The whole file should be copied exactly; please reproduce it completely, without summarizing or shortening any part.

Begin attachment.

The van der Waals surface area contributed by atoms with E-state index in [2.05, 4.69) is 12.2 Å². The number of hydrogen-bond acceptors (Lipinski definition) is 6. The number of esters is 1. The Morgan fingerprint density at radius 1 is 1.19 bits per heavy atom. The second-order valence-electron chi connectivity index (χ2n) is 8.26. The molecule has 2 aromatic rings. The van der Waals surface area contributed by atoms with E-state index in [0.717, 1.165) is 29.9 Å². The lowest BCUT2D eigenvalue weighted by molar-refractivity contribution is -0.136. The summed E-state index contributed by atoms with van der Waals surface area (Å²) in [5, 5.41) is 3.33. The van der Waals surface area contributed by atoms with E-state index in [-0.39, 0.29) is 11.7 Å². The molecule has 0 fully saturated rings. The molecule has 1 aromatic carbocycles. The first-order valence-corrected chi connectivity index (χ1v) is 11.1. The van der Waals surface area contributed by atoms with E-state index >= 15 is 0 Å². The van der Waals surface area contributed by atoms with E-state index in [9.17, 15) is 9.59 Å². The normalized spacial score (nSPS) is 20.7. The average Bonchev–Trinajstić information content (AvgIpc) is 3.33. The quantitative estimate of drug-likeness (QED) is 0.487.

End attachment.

The van der Waals surface area contributed by atoms with E-state index in [2.05, 4.69) is 12.2 Å². The number of hydrogen-bond acceptors (Lipinski definition) is 6. The number of esters is 1. The Morgan fingerprint density at radius 1 is 1.19 bits per heavy atom. The second-order valence-electron chi connectivity index (χ2n) is 8.26. The molecule has 2 aromatic rings. The van der Waals surface area contributed by atoms with E-state index in [0.717, 1.165) is 29.9 Å². The lowest BCUT2D eigenvalue weighted by molar-refractivity contribution is -0.136. The summed E-state index contributed by atoms with van der Waals surface area (Å²) in [5, 5.41) is 3.33. The van der Waals surface area contributed by atoms with E-state index in [-0.39, 0.29) is 11.7 Å². The molecule has 0 fully saturated rings. The molecule has 1 aromatic carbocycles. The first-order valence-corrected chi connectivity index (χ1v) is 11.1. The van der Waals surface area contributed by atoms with E-state index >= 15 is 0 Å². The van der Waals surface area contributed by atoms with E-state index in [9.17, 15) is 9.59 Å². The normalized spacial score (nSPS) is 20.7. The average Bonchev–Trinajstić information content (AvgIpc) is 3.33. The quantitative estimate of drug-likeness (QED) is 0.487.